Term 2 – Week 9

Big Idea – God chose David to be king according to his own heart, not according to what he looked like.   

1 Samuel 16

Lesson Background

This unit of work is an overview of the Old Testament from creation in Genesis 1 up to God’s promise to King David in 2 Samuel 7.  The theme for the unit is: God always keeps His Promises.

God’s people are in God’s place under His rule, and the Israelites said to Joshua, ‘We will serve the Lord our God and obey him’ (Josh 24:24). But it didn’t take long for the Israelites to serve other gods and disobey him. In 1 Samuel 8, the Israelites cried, ‘We want a King like all the other nations,’ but in doing so they rejected God their loving King who made everything, the one who rescued them from slavery and brought them into the Promised Land. God granted their request and eventually showed them the folly of their request by placing them under the poor leadership of Saul. Saul was the people’s king – chosen by the people for the people.

1 Samuel 16:

‘Despite a promising start as king, Saul disobeyed God and rejected God’s word, so God rejected him as king. 

God said to Samuel, ‘Fill your horn with oil and be on your way; I am sending you to Jesse of Bethlehem for I have chosen one of his sons to be king’ (v.1). So, Samuel goes to Bethlehem to see Jesse and his family.  When Samuel saw Jesse’s eldest son Eliab, he thought, ‘Surely the Lord’s anointed stands here before the Lord’ (v.6), but he was not the one and nor was his six other brothers. In fact, it was revealed to Samuel that it was Jesse’s youngest son David, the shepherd boy, who was to be anointed as king. He seemed an unlikely choice compared with his older and physically stronger brothers, but God gently reminds Samuel that while people look at outward appearances, He looks at the heart (v.7). Thus, David was anointed as king (although this was unknown to Saul) and from then on, the Spirit of the Lord was with David and stayed with him throughout the rest of his life (v.13).

1 Samuel 16:7 is key to understanding the story of David, and yet sadly, it’s most often misread and therefore misapplied. Here is a misreading of verse 7: David’s outward appearance and young age may not fit with the cultural standard of a king, but God saw David’s heart. God’s choice was not based on visible characteristics, but rather on the invisible heart-character. But here the thing to note, verse 7 isn’t talking about David’s heart, but rather it’s talking about God’s heart. The difference between Saul and David is not David’s own godliness or heart-character, because we know David was a sinner just like Saul (2 Sam 11-12). No, it’s that God chose David according to his own heart. Saul was the Peoples King, chosen by the people for the people, based on his looks. David was God’s King, chosen by God for God himself, according to God’s own heart. This means God chose David according to his own perfect will. He chose David to be the one through whom God would bring about all his plans and purposes for Israel and the world. This would be fulfilled when, through the House of David, God sent Jesus Christ, the King of kings, to rule and save the world, in order to bring all God’s people, to God’s place under God’ rule.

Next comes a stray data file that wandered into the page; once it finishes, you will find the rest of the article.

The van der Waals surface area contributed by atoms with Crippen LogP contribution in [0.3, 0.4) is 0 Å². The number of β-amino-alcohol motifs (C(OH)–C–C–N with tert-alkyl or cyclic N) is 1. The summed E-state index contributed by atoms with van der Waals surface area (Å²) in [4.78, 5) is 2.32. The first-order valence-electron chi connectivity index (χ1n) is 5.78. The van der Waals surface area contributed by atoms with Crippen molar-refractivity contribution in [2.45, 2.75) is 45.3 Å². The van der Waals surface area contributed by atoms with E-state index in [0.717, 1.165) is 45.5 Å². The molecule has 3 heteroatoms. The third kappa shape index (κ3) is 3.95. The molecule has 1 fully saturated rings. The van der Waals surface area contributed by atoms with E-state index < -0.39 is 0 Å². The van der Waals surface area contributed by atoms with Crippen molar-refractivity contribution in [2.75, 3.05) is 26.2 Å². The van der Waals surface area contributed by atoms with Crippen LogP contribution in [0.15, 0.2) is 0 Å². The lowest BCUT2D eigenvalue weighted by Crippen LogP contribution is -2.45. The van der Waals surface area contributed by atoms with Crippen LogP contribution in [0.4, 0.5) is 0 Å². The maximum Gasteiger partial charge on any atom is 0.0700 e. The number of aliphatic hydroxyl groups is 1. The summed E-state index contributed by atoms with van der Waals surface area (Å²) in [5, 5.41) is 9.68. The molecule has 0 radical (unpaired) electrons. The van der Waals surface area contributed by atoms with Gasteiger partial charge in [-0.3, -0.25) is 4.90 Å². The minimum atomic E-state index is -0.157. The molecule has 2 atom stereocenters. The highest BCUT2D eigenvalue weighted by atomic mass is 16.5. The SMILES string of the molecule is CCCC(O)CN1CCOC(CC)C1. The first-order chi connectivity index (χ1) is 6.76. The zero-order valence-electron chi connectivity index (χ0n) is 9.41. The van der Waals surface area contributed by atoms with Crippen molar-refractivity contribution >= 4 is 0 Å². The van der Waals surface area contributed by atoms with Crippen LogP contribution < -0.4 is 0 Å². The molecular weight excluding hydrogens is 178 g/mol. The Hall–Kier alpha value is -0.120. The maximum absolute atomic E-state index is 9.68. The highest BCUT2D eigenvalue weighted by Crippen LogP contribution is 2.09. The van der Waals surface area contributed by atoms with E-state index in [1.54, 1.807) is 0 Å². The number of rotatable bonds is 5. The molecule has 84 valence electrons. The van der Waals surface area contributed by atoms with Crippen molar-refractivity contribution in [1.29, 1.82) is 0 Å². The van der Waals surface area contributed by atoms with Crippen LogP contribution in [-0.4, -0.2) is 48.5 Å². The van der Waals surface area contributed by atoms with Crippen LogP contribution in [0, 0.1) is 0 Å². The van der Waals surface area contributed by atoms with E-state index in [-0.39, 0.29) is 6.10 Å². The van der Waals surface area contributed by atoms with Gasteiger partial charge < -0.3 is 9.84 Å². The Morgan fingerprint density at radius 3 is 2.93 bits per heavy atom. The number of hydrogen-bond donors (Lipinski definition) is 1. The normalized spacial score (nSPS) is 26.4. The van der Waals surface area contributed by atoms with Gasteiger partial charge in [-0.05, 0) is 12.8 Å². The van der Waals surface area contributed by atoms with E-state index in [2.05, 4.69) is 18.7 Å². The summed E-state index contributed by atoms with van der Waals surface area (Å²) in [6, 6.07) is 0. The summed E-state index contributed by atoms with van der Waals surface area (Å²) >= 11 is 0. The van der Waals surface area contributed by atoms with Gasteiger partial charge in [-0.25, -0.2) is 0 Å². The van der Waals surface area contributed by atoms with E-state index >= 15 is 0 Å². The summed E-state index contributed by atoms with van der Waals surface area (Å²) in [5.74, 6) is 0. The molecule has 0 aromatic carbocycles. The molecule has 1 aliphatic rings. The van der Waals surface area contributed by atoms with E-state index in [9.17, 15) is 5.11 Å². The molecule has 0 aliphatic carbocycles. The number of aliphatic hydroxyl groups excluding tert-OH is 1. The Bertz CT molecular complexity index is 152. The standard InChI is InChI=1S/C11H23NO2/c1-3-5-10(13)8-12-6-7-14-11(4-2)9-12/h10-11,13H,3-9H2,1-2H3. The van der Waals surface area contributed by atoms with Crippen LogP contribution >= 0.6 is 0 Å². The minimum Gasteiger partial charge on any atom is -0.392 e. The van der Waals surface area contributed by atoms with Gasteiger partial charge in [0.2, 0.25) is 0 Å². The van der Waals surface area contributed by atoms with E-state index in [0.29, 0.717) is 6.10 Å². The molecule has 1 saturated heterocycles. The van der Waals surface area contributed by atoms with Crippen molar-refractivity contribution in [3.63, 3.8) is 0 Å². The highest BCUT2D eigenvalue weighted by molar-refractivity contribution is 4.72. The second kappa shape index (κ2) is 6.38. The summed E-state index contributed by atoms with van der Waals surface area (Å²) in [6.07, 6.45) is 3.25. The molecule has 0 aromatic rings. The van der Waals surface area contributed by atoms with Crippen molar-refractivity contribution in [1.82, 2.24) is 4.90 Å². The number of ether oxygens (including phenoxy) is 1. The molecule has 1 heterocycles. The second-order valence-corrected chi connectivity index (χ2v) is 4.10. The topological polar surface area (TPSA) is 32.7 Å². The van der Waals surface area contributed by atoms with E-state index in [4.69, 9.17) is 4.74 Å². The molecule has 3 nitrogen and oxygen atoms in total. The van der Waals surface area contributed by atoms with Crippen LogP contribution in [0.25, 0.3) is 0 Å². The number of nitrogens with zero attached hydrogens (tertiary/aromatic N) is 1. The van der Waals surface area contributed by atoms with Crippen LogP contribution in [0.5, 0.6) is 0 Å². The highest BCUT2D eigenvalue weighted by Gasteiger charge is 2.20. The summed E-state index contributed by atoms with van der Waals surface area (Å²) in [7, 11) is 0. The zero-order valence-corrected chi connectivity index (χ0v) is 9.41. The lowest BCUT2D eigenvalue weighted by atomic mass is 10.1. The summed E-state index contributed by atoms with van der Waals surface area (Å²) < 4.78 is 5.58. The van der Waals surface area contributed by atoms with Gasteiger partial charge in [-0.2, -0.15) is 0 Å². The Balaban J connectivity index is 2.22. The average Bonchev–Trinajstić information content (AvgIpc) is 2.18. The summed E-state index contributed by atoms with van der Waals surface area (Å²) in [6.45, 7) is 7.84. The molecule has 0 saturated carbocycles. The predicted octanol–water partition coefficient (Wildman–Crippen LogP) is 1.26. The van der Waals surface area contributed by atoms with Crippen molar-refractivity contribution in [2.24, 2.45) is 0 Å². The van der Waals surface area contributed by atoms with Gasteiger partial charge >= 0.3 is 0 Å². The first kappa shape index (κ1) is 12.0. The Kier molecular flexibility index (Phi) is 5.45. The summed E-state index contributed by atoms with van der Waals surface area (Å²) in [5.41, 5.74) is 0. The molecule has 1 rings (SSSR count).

Outcomes

The children will know that David is God chosen king.  

The children will appreciate that God would fix the problem of sin and bring people back into a relationship with him through David. The children will give thanks to God for Jesus, God’s chosen King.

Songs

My God is so Big (Colin Buchanan – Remember the Lord)

Memory Verse

He said, “I am the Lord, the Lord. I am the God who is tender and kind. I am gracious.

I am slow to get angry. I am faithful and full of love….

But I do not let guilty people go unpunished.

 

Exodus 34:6-7

Leaders PDF

this has been put together using purchased external material and therefore this resource may only be used by Dundonald Church. For more information please contact natasha.small@dundonald.org

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Dundonald Kids

Dundonald Kids is the team led by our Children's Minister Natasha Small that aims to partner with parents in growing young disciples of Christ.

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